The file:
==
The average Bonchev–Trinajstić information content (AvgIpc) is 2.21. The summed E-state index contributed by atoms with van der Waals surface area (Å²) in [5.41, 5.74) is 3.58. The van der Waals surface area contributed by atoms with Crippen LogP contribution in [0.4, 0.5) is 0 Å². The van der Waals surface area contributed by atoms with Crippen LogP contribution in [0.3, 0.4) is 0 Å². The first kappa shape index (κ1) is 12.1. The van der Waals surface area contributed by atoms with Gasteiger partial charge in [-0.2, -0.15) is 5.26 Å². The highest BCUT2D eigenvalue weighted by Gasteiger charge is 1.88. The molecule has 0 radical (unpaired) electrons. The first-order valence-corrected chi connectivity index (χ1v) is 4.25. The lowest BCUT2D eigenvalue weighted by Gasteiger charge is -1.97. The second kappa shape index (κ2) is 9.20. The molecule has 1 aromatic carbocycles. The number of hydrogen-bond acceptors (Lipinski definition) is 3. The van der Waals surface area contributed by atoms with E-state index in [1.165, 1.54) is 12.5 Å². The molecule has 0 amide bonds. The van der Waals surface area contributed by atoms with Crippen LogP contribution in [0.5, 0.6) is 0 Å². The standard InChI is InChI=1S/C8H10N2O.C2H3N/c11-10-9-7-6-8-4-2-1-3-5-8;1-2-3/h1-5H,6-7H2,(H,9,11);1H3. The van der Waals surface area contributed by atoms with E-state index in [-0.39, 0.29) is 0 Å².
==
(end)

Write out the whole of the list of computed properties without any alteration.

The average Bonchev–Trinajstić information content (AvgIpc) is 2.21. The summed E-state index contributed by atoms with van der Waals surface area (Å²) in [5.41, 5.74) is 3.58. The van der Waals surface area contributed by atoms with Crippen LogP contribution in [0.4, 0.5) is 0 Å². The van der Waals surface area contributed by atoms with Crippen LogP contribution in [0.3, 0.4) is 0 Å². The first kappa shape index (κ1) is 12.1. The van der Waals surface area contributed by atoms with Gasteiger partial charge in [-0.2, -0.15) is 5.26 Å². The highest BCUT2D eigenvalue weighted by Gasteiger charge is 1.88. The molecule has 0 radical (unpaired) electrons. The first-order valence-corrected chi connectivity index (χ1v) is 4.25. The lowest BCUT2D eigenvalue weighted by Gasteiger charge is -1.97. The second kappa shape index (κ2) is 9.20. The molecule has 1 aromatic carbocycles. The number of hydrogen-bond acceptors (Lipinski definition) is 3. The van der Waals surface area contributed by atoms with E-state index in [1.165, 1.54) is 12.5 Å². The molecule has 0 amide bonds. The van der Waals surface area contributed by atoms with Crippen LogP contribution in [0.5, 0.6) is 0 Å². The standard InChI is InChI=1S/C8H10N2O.C2H3N/c11-10-9-7-6-8-4-2-1-3-5-8;1-2-3/h1-5H,6-7H2,(H,9,11);1H3. The van der Waals surface area contributed by atoms with E-state index in [-0.39, 0.29) is 0 Å².